Safeguarding the sound archives of the Rivonia Trial by INA

The sound archives of the Rivonia Trial have been digitised and restored thanks to an historic partnership between INA and the Republic of South Africa’s Arts and Culture Department carried out since 2013. Today, that partnership is being pursued by the implementation of its “Training” and “Enhancement” aspects.

INA’s cooperation with South Africa

The cooperation between INA and South Africa, which has enabled the safeguarding of the 256 hours of archives of the Rivonia Trial of Nelson Mandela and the other ANC leaders, is part of an historic cooperation agreement signed on 20 December 2013. In this agreement, the South African National Archives (NARSSA) entrusted INA with 591 “Dictabelts”, the very rare and fragile vinyl recording cylinders, which had been used to archive the Rivonia Trial before the Pretoria Supreme Court between October 1963 and June 1964.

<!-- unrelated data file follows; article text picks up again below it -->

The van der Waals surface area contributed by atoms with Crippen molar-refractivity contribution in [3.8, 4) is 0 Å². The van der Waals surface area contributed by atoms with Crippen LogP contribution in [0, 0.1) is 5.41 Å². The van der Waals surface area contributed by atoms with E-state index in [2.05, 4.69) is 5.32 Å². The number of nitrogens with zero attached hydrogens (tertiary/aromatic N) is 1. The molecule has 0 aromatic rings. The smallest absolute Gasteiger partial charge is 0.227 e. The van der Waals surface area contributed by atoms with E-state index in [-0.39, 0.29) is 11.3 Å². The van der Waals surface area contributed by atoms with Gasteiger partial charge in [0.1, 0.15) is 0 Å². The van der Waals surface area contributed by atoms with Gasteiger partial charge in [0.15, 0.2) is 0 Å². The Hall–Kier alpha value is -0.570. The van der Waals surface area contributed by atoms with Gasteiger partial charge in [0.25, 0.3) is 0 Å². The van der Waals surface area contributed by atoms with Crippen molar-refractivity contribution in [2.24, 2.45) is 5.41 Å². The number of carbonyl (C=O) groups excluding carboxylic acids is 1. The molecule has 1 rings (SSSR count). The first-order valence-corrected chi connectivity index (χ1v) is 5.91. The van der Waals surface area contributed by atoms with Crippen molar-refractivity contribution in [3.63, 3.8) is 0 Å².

INA worked in partnership with ENS Lyon and, in particular, the researcher Henri Chamoux, who invented the “Archeophone", the only modern-day device able to read and digitise the Dictabelts. Together, they digitized, restored and indexed these unique recordings, registered with the Unesco World Memory in 2007.
The very fact that the South African authorities had entrusted a national treasure of such importance to a foreign institution, INA, was in itself an act of trust of an exceptional political and symbolic significance.

INA progressively submitted all of the digitised Dictabelts to South Africa between 2014 and 2016:

  • October 2014: South Africa entrusted the Dictabelts from the Rivonia Trial to INA. The INA teams then worked for two years to complete the digital restoration of the recordings.
  • In 2016: All of the digitised Dictabelts were submitted during two ceremonies, one organised in South Africa at the Court of Pretoria, the other in France at the Elysée.